Biglaw, General Counsel, In-House Counsel, Partner Issues

The 5 Deadly Sins Of Outside Counsel

I worked at law firms for 25 years. I observed many things and heard many others.

Now I work in-house, and I have to select counsel to represent me.

If I saw you in action (or heard about your reputation) back then, will I hire you now?

It’s obvious how you could have impressed me: You could have put the client’s interests first, and you could have been breathtakingly good when analyzing issues, negotiating settlements, preparing briefs, or appearing in court.

But what could I have seen or heard that forever removed you from my subconscious “approved” list? What are the deadly sins?

Gluttony?

Nah. I’d probably hire you anyway.

Pride?

Nah. It’d disqualify the lot of you.

Incomprehensibility? The early Christians may have overlooked it, but I’m classifying that sin as “mortal.”

If you produced incomprehensible written work, then I really don’t care how smooth-talking you were in court or how often you blew away potential clients in beauty contests. If, when I received written work directly from you, I was forced to act as translator — converting your English into English — you’re off the approved list. If you can’t write, you probably can’t think, and you surely can’t persuade. I don’t need you.

Sloth?

Now we’re onto something.

Missing deadlines is a deadly sin. I’m not talking about the person who prepared stuff on time and right fifteen times in a row, and later missed a deadline because of a death in the family. (That’s not “irresponsible.” That’s “absolutely trustworthy, but human.”) I’m thinking of the folks from whom extracting work was like jamming toothpicks in your eyes. If, when we were working together in private practice, I couldn’t trust you to get things done on time, I don’t need you now, when I’m in the hiring seat.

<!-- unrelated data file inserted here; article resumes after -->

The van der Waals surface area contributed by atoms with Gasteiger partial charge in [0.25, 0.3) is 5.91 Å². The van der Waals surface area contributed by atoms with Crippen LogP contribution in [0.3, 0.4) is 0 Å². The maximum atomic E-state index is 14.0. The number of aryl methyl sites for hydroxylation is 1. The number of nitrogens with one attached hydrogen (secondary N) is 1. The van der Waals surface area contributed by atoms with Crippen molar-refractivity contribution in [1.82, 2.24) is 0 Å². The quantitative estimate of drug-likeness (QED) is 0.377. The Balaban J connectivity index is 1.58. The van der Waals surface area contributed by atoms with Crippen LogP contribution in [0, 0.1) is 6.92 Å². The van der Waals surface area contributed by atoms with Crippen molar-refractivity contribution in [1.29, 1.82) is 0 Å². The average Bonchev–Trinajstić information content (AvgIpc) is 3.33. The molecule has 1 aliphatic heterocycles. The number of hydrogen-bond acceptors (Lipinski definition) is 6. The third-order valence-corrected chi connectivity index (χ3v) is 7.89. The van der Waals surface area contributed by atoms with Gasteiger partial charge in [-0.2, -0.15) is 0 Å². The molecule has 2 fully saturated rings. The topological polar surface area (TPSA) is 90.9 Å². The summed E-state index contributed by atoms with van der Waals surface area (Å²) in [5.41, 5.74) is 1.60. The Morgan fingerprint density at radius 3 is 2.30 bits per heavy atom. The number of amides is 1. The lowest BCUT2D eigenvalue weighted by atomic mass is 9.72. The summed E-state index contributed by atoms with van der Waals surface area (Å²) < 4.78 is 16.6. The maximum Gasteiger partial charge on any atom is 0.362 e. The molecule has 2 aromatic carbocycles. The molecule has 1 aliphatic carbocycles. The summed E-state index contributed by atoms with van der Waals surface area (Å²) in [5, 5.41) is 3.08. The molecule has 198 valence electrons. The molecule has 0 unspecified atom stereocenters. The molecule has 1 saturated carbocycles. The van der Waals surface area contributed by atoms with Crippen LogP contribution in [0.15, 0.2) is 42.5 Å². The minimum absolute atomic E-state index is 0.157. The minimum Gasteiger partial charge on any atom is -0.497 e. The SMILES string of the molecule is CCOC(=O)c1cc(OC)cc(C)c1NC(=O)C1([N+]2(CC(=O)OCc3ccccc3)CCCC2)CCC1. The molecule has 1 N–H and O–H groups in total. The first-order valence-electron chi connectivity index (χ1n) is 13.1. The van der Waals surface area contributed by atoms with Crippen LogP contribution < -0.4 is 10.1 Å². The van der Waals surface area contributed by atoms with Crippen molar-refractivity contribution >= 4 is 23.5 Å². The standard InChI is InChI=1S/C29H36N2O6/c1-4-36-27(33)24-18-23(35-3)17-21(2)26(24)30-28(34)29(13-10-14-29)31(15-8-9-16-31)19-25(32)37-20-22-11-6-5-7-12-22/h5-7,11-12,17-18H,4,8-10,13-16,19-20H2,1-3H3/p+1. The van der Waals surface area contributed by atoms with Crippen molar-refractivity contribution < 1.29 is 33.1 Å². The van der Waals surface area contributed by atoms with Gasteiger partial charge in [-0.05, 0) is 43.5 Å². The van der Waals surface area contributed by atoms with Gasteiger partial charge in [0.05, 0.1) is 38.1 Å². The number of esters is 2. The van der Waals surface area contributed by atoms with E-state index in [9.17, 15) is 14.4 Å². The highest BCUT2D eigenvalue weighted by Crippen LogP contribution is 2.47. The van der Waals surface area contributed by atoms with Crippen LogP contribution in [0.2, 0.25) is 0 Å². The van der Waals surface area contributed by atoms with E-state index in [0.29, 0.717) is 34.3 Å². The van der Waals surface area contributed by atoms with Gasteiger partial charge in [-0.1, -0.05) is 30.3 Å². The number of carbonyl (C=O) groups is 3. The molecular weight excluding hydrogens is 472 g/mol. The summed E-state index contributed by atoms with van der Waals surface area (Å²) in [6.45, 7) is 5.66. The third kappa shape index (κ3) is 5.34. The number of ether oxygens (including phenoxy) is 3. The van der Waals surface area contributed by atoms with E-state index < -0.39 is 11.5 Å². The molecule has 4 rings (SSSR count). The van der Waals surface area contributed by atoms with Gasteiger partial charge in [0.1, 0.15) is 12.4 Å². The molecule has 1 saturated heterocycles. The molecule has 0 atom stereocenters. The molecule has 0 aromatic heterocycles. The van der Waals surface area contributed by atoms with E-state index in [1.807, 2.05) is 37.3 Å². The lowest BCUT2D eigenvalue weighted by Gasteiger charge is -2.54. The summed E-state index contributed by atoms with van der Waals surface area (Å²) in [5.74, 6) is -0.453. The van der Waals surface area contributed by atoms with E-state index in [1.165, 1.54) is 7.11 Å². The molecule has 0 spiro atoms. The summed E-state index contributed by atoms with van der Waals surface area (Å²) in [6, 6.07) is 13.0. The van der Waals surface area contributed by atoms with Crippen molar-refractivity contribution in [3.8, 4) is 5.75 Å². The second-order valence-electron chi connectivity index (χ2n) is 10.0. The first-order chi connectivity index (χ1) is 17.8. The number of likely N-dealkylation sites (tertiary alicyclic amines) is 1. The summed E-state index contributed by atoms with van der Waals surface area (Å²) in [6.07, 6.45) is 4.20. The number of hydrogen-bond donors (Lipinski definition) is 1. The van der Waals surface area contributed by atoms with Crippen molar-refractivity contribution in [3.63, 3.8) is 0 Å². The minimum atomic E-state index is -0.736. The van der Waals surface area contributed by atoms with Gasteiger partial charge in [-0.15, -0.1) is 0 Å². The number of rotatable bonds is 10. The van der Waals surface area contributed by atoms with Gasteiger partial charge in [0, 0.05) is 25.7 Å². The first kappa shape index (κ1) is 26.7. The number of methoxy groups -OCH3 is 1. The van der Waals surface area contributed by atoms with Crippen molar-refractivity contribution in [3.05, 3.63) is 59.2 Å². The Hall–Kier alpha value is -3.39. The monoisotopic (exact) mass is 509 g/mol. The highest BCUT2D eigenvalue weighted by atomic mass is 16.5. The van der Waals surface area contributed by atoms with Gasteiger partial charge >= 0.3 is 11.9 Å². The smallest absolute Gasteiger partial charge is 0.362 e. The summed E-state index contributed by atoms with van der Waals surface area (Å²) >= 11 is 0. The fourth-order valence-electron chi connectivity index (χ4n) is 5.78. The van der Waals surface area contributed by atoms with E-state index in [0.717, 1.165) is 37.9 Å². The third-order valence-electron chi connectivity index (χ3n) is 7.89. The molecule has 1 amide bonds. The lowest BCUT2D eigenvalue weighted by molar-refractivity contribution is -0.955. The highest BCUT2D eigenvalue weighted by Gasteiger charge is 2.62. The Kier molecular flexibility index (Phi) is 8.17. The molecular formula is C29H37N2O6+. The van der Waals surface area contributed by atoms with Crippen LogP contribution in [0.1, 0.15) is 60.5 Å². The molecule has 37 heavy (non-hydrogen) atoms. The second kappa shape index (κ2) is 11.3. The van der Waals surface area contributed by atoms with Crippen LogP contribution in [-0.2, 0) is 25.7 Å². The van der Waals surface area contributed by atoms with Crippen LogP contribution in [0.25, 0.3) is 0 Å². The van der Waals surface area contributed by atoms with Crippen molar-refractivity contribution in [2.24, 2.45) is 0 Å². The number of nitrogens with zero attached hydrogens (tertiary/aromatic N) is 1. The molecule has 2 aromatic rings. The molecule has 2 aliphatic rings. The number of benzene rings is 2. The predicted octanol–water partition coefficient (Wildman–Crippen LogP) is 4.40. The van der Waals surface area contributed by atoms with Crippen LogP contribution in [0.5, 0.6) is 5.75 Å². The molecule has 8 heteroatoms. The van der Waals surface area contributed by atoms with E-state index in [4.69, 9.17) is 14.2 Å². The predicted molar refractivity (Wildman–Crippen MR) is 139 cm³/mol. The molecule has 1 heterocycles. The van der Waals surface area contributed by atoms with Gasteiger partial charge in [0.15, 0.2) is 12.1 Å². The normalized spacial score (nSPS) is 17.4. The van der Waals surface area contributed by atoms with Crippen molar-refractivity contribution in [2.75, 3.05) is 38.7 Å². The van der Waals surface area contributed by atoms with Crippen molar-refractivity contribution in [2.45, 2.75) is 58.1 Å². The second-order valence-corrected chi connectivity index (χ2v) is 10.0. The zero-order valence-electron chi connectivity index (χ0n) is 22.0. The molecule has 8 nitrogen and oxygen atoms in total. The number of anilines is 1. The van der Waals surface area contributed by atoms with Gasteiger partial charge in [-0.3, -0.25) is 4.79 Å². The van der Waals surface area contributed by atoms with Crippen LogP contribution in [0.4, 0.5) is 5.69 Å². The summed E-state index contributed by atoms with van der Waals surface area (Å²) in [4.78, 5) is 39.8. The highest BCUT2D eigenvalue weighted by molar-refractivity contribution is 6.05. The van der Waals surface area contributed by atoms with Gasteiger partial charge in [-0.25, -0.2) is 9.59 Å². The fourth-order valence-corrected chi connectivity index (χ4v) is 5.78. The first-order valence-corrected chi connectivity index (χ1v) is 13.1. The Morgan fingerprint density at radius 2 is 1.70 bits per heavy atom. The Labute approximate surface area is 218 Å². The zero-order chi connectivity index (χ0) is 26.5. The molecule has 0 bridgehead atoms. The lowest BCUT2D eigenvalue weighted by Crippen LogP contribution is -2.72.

I’m not thinking here only of missed deadlines that affected me personally. Occasionally my law-firm running buddies would regale me with stories as we hit the one-and-a-half-mile marker and turned back toward home: “Brutus called me into his office yesterday. He handed me a slip of paper and asked me to return a phone call for him. Brutus had missed the deadline to answer the complaint, and he couldn’t bear to call opposing counsel and beg for relief himself, so he pawned the task off on me.”

Another jogger piped up: “You, too?!! He did the same damn thing to me a couple of months ago.”

Third jogger: “Oh, yeah. Didn’t you know? He does that all the time.”

As I assemble the subconscious “unapproved” list, I add a mental post-it at the bottom: “Et tu, Brute.”

How else could you have come off the approved list and gone on the other list? You could have argued long and forcefully in favor of stupid ideas. Again, I’m not thinking of the guy who makes a mistake, as we all do. But when a smart person makes a mistake, he acknowledges it promptly and moves on. “Oh, of course. Two plus two doesn’t equal five. That was silly of me. What else are we considering?”